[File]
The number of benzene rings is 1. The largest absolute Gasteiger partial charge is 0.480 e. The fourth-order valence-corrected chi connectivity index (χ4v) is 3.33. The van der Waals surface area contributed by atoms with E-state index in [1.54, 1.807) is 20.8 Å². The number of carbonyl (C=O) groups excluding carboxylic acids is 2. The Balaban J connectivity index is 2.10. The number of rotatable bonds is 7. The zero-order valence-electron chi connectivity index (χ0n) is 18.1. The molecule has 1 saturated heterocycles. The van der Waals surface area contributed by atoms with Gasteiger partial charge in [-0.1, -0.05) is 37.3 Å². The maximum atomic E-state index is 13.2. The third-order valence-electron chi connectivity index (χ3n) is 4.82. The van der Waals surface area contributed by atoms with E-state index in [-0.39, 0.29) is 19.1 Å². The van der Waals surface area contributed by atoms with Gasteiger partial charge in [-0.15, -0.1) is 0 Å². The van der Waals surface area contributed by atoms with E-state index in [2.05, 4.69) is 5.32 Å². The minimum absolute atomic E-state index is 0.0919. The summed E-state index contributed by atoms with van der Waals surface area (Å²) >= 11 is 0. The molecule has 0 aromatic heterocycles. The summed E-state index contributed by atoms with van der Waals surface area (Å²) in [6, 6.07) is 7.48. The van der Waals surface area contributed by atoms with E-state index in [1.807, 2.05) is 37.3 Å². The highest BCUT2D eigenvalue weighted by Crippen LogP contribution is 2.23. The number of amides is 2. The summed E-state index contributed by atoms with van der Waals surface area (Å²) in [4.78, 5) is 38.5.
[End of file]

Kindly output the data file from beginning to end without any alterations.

The number of benzene rings is 1. The largest absolute Gasteiger partial charge is 0.480 e. The fourth-order valence-corrected chi connectivity index (χ4v) is 3.33. The van der Waals surface area contributed by atoms with E-state index in [1.54, 1.807) is 20.8 Å². The number of carbonyl (C=O) groups excluding carboxylic acids is 2. The Balaban J connectivity index is 2.10. The number of rotatable bonds is 7. The zero-order valence-electron chi connectivity index (χ0n) is 18.1. The molecule has 1 saturated heterocycles. The van der Waals surface area contributed by atoms with Gasteiger partial charge in [-0.1, -0.05) is 37.3 Å². The maximum atomic E-state index is 13.2. The third-order valence-electron chi connectivity index (χ3n) is 4.82. The van der Waals surface area contributed by atoms with E-state index in [-0.39, 0.29) is 19.1 Å². The van der Waals surface area contributed by atoms with Gasteiger partial charge in [-0.15, -0.1) is 0 Å². The van der Waals surface area contributed by atoms with E-state index in [2.05, 4.69) is 5.32 Å². The minimum absolute atomic E-state index is 0.0919. The summed E-state index contributed by atoms with van der Waals surface area (Å²) >= 11 is 0. The molecule has 0 aromatic heterocycles. The summed E-state index contributed by atoms with van der Waals surface area (Å²) in [6, 6.07) is 7.48. The van der Waals surface area contributed by atoms with E-state index in [1.807, 2.05) is 37.3 Å². The highest BCUT2D eigenvalue weighted by Crippen LogP contribution is 2.23. The number of amides is 2. The summed E-state index contributed by atoms with van der Waals surface area (Å²) in [4.78, 5) is 38.5.